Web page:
Royal Navy sets course for quantum leap in navigation
02 June 2023
The Royal Navy has joined forces with Imperial College London to test a prototype quantum sensor that could pave the way for GPS-free navigation.
Image: Thomas Angus, Imperial College London
In today's navigation systems, reliance on global navigation satellite systems (GNSS) like GPS can be problematic. signals can be obstructed by tall buildings and they are susceptible to interference, imitation or denial, posing significant challenges to accurate navigation. It has been estimated that a single day of satellite service disruption costs the UK £1 billion.
While satellite-free navigation systems do exist, their accuracy gradually diminishes over time unless regularly calibrated with satellites. The quantum sensor has the potential to eliminate this drift, substantially enhancing accuracy over extended periods.
Imperial College London introduced the initial "quantum compass" prototype in 2018 and has since refined the technology for field testing.
The latest quantum sensor developed by Imperial College London was integrated into a Qinetiq NavyPOD, an interchangeable rapid prototyping platform, and was transported to London aboard a new Royal Navy research vessel, the XV Patrick Blackett.
This experiment represents the first step towards understanding the benefits of quantum-enabled navigation, particularly in areas where satellite signals are unavailable.
Dr Joseph Cotter, Lead Scientist on the quantum sensor from the Department of Physics at Imperial, said: “Access to the Patrick Blackett provides us with a unique opportunity to take quantum sensors out of the lab and into the real-world environments, where they are needed.”
“Working with Imperial College London on this project has been an exciting and interesting opportunity for all of us,” said Commander Michael Hutchinson, Commanding Officer of XV Patrick Blackett. “So far, the testing has gone well but the technology is still in its very early stages. It’s great to be a part of Royal Navy history.”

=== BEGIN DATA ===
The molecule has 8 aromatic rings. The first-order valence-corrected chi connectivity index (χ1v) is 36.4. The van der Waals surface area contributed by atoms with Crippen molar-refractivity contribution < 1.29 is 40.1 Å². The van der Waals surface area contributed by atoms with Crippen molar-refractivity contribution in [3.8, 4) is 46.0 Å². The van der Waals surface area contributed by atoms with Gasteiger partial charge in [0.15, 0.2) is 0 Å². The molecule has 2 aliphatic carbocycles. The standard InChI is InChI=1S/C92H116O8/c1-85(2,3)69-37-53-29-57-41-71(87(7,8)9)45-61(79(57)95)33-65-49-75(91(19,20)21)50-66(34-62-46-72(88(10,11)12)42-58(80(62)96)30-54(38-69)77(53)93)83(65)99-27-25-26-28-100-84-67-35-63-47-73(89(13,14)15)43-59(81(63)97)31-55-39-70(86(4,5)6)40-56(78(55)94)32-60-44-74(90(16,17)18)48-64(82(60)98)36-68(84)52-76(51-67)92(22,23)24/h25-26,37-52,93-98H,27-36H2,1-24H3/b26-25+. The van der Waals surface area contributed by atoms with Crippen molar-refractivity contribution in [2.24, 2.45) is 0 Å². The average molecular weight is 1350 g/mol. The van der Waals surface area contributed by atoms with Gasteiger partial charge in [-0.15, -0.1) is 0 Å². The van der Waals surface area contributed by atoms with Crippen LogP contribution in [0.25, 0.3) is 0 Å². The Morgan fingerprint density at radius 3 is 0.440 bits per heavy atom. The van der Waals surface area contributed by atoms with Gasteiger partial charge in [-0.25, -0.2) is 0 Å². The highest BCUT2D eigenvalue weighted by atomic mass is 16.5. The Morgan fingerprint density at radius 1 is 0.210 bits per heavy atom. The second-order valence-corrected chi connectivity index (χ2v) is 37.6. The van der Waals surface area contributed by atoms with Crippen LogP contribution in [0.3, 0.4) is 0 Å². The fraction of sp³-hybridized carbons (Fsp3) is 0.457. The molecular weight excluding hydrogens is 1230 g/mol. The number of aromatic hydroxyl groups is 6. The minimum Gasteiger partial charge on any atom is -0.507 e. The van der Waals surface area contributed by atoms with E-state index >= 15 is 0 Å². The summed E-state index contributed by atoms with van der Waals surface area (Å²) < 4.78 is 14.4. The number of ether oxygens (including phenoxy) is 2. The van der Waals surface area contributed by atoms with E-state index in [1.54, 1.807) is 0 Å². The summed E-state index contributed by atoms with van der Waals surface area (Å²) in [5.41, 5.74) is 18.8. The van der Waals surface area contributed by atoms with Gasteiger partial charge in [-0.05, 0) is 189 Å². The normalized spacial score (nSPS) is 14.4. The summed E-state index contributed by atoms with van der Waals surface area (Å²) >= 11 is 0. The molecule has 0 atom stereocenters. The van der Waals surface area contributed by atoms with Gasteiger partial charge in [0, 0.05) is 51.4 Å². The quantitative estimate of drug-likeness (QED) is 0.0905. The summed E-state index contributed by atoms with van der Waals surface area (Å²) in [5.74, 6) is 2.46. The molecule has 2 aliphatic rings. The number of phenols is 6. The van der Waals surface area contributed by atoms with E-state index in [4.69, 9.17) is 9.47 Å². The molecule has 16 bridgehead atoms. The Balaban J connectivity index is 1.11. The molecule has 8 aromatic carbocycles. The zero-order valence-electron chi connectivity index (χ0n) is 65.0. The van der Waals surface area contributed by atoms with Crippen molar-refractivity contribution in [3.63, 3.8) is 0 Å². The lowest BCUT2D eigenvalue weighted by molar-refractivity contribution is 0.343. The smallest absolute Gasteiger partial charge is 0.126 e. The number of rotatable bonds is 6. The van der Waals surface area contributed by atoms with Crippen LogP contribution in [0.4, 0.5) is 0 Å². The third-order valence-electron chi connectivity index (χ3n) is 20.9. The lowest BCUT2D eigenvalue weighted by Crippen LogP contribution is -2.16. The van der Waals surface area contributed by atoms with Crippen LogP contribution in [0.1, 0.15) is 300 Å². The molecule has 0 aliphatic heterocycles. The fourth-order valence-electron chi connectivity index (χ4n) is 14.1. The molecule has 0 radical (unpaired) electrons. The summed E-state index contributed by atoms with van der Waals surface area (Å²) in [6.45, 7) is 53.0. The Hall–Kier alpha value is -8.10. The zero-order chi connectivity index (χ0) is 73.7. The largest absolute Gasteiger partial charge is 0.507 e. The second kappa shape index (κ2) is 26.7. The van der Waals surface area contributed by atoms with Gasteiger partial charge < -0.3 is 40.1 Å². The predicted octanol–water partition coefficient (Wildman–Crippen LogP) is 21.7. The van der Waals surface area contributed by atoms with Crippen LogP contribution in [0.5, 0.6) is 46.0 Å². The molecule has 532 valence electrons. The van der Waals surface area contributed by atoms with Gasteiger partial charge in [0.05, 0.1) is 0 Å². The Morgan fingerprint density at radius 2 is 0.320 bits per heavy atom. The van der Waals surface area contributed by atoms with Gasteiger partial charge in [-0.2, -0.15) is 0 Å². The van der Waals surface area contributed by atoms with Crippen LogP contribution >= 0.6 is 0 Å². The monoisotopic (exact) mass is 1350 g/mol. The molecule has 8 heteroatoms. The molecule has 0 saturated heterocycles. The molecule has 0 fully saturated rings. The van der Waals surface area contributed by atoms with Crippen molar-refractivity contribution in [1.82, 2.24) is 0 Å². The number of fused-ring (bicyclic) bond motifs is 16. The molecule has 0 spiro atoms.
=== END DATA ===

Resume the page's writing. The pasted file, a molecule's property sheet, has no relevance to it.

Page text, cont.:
Exploiting ultracold atoms
The quantum sensor is a new type of accelerometer. Accelerometers measure changes in an object’s velocity over time. By combining this information with rotation measurements and the initial position of the object, the current location can be calculated.
Conventional accelerometers are used in many applications, such as mobile phones and laptops. However, these sensors lose accuracy over longer periods without an external reference.
The quantum accelerometer employs ultracold atoms to achieve highly accurate measurements. At extremely low temperatures, these atoms exhibit their "quantum" nature, resulting in wave-like properties. As the atoms move through the sensor, an ‘optical ruler’ is formed using a series of laser pulses, enabling precise measurement of their acceleration.
Professor Peter Haynes, Director of QuEST at Imperial, says: “The quantum accelerometer is a pioneering technology at the forefront of quantum innovation. It has the potential to transform navigation by making it more accurate and secure.
"This work represents the latest advance in Imperial's long track record of world-leading research in quantum science and technology. With deep expertise in basic science, engineering and translation, we are focused on making quantum technologies - and the benefits they hold – a reality."